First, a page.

Spotify Unveils App Integration at First US Press Event
Spotify held its first-ever US press conference in New York City Wednesday morning and announced that it is rolling out a brand-new version of its platform and integrating a variety of free apps.
The Stockholm-based company has taken the music sector of the web by storm since it launched in the US in July 2011 by giving music fans access to over 15 million songs from independent and major record labels. Now it is hoping to make its mark even more prominent by opening up its app platform to developers and improving its functionality.
“The web, for us, was silent before this,” said Spotify CEO Daniel Ek during the press event. “We’re doing this because we believe we have a ton of users who want to find more information around music.”
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Users yearning for an enhanced musical experience will love Spotify’s Rolling Stone app, which gives access to the publication’s content and reviews as soon as it’s published online.
“The Rolling Stone app brings an editorial voice to Spotify, which is something our users have always asked us for,” Ek said.
Other apps highlighted include:
- Songkick: lets users find out what’s going on in their town by suggesting upcoming concerts based on artists added to playlists. Songkick also provides access to setlists from prior concerts.
- Last.fm: a musical community that enables users to discover new music by viewing what others are playing.
- TuneWiki: The Tunewiki app for Spotify will let users legally view synchronized lyrics as music streams.
In addition to the inclusion of apps and an app finder, the new version of Spotify has a live feed function that lets users see what friends are doing on the service, including when they add tracks to playlists or begin playing a new song.
Ek acknowledged that Spotify is still in the early phases of innovation but said that more changes, including the integration of mobile technology, could be on the horizon if the current changes prove successful.
“We look forward to being surprised by our developers,” Ek said. “We believe they will bring amazing new apps to the Spotify platform; the possibilities are truly endless.”
Intelliwave SiteSense boosts APTIM material tracking
“We’ve been engaged with the APTIM team since early 2019 providing SiteSense, our mobile construction SaaS solution, for their maintenance and construction projects, allowing them to track materials and equipment, and manage inventory.
We have been working with the APTIM team to standardize material tracking processes and procedures, ultimately with the goal of reducing the amount of time spent looking for materials. Industry studies show that better management of materials can lead to a 16% increase in craft labour productivity.
Everyone knows construction is one of the oldest industries but it’s one of the least tech driven comparatively. About 95% of Engineering and Construction data captured goes unused, 13% of working hours are spent looking for data and around 30% of companies have applications that don’t integrate.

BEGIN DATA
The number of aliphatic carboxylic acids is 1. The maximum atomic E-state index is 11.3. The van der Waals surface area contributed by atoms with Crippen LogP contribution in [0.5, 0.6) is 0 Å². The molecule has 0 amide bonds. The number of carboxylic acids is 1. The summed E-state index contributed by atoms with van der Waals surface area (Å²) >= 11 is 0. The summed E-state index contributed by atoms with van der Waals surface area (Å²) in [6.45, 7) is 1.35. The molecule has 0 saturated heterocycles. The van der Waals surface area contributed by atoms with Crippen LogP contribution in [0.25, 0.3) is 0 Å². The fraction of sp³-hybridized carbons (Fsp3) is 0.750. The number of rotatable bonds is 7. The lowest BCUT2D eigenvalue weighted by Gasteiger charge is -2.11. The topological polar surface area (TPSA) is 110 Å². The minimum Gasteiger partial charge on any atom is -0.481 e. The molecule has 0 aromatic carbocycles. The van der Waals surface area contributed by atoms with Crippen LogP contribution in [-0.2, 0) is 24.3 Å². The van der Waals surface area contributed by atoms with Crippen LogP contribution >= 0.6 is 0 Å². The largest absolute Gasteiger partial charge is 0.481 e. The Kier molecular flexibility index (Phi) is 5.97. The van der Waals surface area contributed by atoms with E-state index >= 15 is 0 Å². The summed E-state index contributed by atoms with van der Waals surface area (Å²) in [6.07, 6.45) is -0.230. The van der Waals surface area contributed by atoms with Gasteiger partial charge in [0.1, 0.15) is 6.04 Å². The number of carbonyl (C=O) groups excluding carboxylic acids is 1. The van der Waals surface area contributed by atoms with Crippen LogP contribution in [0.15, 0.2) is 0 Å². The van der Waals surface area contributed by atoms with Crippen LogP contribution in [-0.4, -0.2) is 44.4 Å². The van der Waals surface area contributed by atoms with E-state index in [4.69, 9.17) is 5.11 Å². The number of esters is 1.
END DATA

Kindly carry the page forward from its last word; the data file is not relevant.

With APTIM, we’re looking at early risk detection, through predictive analysis and forecasting of material constraints, integrating with the ecosystem of software platforms and reporting on real-time data with a ‘field-first’ focus – through initiatives like the Digital Foreman. The APTIM team has seen great wins in the field, utilising bar-code technology, to check in thousands of material items quickly compared to manual methods.
There are three key areas when it comes to successful Materials Management in the software sector – culture, technology, and vendor engagement.
Given the state of world affairs, access to data needs to be off site via the cloud to support remote working conditions, providing a ‘single source of truth’ accessed by many parties; the tech sector is always growing, so companies need faster and more reliable access to this cloud data; digital supply chain initiatives engage vendors a lot earlier in the process to drive collaboration and to engage with their clients, which gives more assurance as there is more emphasis on automating data capture.
It’s been a challenging period with the pandemic, particularly for the supply chain. Look what happened in the Suez Canal – things can suddenly impact material costs and availability, and you really have to be more efficient to survive and succeed. Virtual system access can solve some issues and you need to look at data access in a wider net.
Solving problems comes down to better visibility, and proactively solving issues with vendors and enabling construction teams to execute their work. The biggest cause of delays is not being able to provide teams with what they need.
On average 2% of materials are lost or re-ordered, which only factors in the material cost, what is not captured is the duplicated effort of procurement, vendor and shipping costs, all of which have an environmental impact.
As things start to stabilise, APTIM continues to utilize SiteSense to boost efficiencies and solve productivity issues proactively. Integrating with 3D/4D modelling is just the precipice of what we can do. Access to data can help you firm up bids to win work, to make better cost estimates, and AI and ML are the next phase, providing an eco-system of tools.
A key focus for Intelliwave and APTIM is to increase the availability of data, whether it’s creating a data warehouse for visualisations or increasing integrations to provide additional value. We want to move to a more of an enterprise usage phase – up to now it’s been project based – so more people can access data in real time.